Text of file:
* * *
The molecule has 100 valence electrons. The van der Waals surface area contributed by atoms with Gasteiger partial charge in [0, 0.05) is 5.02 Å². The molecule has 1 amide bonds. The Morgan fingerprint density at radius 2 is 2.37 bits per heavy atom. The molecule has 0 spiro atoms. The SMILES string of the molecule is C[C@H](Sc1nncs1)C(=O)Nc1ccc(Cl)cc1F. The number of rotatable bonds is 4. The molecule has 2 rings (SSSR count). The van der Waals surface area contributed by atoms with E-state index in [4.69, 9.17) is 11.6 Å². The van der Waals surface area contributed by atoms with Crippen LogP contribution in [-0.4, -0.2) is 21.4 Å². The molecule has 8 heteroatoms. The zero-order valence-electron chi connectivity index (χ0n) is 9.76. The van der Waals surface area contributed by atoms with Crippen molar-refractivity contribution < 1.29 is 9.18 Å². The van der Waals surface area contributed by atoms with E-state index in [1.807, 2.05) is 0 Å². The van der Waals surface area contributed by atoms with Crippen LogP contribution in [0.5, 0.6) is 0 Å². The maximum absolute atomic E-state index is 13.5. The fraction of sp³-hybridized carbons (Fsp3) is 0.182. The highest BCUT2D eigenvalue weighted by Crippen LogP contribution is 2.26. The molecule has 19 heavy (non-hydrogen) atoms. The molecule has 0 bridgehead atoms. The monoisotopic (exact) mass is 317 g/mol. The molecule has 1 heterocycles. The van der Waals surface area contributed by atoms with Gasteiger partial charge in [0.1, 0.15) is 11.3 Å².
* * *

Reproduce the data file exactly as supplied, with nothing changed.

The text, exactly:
The molecule has 100 valence electrons. The van der Waals surface area contributed by atoms with Gasteiger partial charge in [0, 0.05) is 5.02 Å². The molecule has 1 amide bonds. The Morgan fingerprint density at radius 2 is 2.37 bits per heavy atom. The molecule has 0 spiro atoms. The SMILES string of the molecule is C[C@H](Sc1nncs1)C(=O)Nc1ccc(Cl)cc1F. The number of rotatable bonds is 4. The molecule has 2 rings (SSSR count). The van der Waals surface area contributed by atoms with E-state index in [4.69, 9.17) is 11.6 Å². The van der Waals surface area contributed by atoms with Crippen LogP contribution in [-0.4, -0.2) is 21.4 Å². The molecule has 8 heteroatoms. The zero-order valence-electron chi connectivity index (χ0n) is 9.76. The van der Waals surface area contributed by atoms with Crippen molar-refractivity contribution < 1.29 is 9.18 Å². The van der Waals surface area contributed by atoms with E-state index in [1.807, 2.05) is 0 Å². The van der Waals surface area contributed by atoms with Crippen LogP contribution in [0.5, 0.6) is 0 Å². The maximum absolute atomic E-state index is 13.5. The fraction of sp³-hybridized carbons (Fsp3) is 0.182. The highest BCUT2D eigenvalue weighted by Crippen LogP contribution is 2.26. The molecule has 19 heavy (non-hydrogen) atoms. The molecule has 0 bridgehead atoms. The monoisotopic (exact) mass is 317 g/mol. The molecule has 1 heterocycles. The van der Waals surface area contributed by atoms with Gasteiger partial charge in [0.1, 0.15) is 11.3 Å².